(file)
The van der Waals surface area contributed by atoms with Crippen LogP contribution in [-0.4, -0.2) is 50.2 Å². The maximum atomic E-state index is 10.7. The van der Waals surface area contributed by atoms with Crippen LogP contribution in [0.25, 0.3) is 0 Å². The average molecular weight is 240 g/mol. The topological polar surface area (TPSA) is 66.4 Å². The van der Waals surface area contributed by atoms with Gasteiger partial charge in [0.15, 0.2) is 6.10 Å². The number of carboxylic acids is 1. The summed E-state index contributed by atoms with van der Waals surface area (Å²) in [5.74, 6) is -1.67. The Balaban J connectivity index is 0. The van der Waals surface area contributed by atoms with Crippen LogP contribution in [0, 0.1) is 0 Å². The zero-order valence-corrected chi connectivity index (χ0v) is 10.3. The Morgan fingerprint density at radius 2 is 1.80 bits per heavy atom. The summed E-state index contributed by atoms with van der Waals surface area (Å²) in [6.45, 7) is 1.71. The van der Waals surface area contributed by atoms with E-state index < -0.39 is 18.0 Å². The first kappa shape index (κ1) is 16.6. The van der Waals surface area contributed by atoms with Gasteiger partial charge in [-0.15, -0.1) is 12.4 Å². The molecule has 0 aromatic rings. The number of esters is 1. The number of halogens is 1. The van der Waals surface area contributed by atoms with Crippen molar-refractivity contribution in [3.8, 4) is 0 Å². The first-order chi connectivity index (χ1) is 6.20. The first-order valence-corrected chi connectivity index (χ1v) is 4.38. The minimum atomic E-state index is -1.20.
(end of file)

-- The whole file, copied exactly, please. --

The van der Waals surface area contributed by atoms with Crippen LogP contribution in [-0.4, -0.2) is 50.2 Å². The maximum atomic E-state index is 10.7. The van der Waals surface area contributed by atoms with Crippen LogP contribution in [0.25, 0.3) is 0 Å². The average molecular weight is 240 g/mol. The topological polar surface area (TPSA) is 66.4 Å². The van der Waals surface area contributed by atoms with Gasteiger partial charge in [0.15, 0.2) is 6.10 Å². The number of carboxylic acids is 1. The summed E-state index contributed by atoms with van der Waals surface area (Å²) in [5.74, 6) is -1.67. The Balaban J connectivity index is 0. The van der Waals surface area contributed by atoms with Crippen LogP contribution in [0, 0.1) is 0 Å². The zero-order valence-corrected chi connectivity index (χ0v) is 10.3. The Morgan fingerprint density at radius 2 is 1.80 bits per heavy atom. The summed E-state index contributed by atoms with van der Waals surface area (Å²) in [6.45, 7) is 1.71. The van der Waals surface area contributed by atoms with E-state index < -0.39 is 18.0 Å². The first kappa shape index (κ1) is 16.6. The van der Waals surface area contributed by atoms with Gasteiger partial charge in [-0.15, -0.1) is 12.4 Å². The molecule has 0 aromatic rings. The number of esters is 1. The number of halogens is 1. The van der Waals surface area contributed by atoms with Crippen molar-refractivity contribution in [3.8, 4) is 0 Å². The first-order chi connectivity index (χ1) is 6.20. The first-order valence-corrected chi connectivity index (χ1v) is 4.38. The minimum atomic E-state index is -1.20.